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There has been a ton of talk on Twitter this week about creators in the tabletop roleplaying game world being undervalued (or sometimes undervaluing their own work). I want to thank everyone who participated in those discussions and shared thoughts, ideas, and opinions. Creators should make more money, and it is going to take consumers willing to pay more for products, publishers willing to increase paychecks, and creators increasing their rates. One blog post isn’t going to solve this issue, but I do have a thought I want to share.
It’s hard to make it as a freelancer in any industry let alone as a freelance RPG designer. In our industry 10 cents a word has been considered a premium rate for decades, whereas in many other industries it is the starting rate for new freelancers with the top of the scale being 1 dollar a word or more. I think payment for writers, editors, artists, and other freelancers who work in RPGs needs to increase (and consumers need to change the way they think of RPG products). I also think publishers need to stop paying RPG designers by the word and pay instead for their time.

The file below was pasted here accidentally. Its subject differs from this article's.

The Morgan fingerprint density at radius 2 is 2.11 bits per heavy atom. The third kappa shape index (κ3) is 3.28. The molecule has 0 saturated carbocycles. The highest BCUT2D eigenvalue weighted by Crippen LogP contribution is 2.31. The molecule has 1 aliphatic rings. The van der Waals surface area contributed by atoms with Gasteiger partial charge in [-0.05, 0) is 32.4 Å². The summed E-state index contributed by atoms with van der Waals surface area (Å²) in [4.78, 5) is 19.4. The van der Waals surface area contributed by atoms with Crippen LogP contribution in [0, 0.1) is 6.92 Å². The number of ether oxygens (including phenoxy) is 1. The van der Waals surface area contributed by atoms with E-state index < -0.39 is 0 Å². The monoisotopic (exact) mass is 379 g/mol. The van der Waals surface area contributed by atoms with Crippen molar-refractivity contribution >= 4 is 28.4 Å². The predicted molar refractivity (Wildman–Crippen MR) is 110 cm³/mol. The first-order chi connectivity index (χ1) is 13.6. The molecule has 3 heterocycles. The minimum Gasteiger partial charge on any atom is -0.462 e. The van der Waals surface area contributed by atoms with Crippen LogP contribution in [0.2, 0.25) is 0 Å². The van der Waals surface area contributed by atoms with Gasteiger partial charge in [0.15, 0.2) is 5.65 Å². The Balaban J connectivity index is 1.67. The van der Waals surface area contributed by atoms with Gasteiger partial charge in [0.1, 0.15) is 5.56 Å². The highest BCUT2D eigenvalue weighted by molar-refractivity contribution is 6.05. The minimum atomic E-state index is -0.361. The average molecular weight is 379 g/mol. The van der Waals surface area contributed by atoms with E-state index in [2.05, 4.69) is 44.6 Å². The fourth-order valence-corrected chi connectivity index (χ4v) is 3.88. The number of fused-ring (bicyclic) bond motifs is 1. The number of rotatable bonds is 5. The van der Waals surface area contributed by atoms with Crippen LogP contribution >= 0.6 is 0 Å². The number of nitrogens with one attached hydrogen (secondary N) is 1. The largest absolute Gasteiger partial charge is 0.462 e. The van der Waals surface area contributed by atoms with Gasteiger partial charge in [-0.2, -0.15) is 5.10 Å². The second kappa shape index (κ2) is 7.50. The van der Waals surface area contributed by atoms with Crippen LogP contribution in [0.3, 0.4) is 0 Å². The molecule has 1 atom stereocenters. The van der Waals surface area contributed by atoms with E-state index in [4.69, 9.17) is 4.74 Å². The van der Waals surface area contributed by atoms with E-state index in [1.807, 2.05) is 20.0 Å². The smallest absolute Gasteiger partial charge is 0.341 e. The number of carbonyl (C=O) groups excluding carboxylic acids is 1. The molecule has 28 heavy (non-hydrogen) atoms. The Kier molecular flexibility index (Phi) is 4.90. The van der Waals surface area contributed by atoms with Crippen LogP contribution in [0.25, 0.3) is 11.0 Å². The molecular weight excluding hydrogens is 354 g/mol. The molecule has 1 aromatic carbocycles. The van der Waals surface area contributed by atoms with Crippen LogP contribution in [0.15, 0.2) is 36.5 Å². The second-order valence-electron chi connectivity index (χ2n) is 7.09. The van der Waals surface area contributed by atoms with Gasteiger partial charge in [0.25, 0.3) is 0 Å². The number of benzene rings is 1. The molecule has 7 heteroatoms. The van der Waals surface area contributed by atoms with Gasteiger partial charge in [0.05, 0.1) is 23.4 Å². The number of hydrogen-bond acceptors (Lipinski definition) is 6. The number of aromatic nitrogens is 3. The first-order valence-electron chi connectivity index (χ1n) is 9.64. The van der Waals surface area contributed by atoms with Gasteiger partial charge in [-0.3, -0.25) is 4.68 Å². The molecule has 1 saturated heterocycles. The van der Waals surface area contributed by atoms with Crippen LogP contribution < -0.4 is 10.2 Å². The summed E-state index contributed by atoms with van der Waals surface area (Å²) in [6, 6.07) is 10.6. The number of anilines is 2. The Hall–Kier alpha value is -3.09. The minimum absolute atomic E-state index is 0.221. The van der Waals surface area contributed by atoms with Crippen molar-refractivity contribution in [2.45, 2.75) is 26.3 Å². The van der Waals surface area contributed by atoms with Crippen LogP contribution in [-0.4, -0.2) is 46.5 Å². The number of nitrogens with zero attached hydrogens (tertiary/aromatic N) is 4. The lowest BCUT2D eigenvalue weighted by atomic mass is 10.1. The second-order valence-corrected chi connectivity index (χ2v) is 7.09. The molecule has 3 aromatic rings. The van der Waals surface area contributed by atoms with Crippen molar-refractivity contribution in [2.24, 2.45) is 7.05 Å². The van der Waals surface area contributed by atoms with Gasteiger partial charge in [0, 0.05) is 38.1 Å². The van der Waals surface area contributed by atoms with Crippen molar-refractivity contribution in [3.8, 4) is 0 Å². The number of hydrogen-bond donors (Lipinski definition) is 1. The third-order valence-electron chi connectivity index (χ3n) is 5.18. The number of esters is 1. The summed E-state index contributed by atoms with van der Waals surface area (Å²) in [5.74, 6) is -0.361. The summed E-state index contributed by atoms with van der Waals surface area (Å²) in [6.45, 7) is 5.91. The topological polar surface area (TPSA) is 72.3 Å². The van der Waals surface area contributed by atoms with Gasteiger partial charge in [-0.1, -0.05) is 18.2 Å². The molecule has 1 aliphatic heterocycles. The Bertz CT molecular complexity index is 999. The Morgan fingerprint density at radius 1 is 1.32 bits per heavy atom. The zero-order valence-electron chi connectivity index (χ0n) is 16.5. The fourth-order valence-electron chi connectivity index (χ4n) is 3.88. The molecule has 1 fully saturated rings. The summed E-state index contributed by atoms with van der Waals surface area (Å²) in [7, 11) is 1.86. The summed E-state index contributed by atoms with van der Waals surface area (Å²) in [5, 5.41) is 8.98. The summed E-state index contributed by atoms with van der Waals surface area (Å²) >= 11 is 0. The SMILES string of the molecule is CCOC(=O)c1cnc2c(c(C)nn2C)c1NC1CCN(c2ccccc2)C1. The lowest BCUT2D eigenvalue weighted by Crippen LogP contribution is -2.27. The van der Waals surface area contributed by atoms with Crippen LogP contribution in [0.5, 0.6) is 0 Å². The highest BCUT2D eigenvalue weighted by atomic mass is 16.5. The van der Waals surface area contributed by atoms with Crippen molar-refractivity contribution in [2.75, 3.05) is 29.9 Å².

There are few reasons publishers should budget time and not words for designers.
Work Beyond Words
Design work is so much more than putting down words. In addition to writing (which should include a healthy dose or editing and revising your own work) roleplaying game designers are expected to draw at least rough maps, create art orders, do research, attend meetings, pull together appendices from other resources (such as a list of monster stat blocks at the back of an adventure), playtesting, and review and comment on the work of other creators on the project. All of these activities take time, often days or weeks of work depending on the scope of a project. For instance, it can take me four or more hours to create a rough map for an adventure location, review another designer’s work to give feedback, or attend a month of hour-long meetings once a week.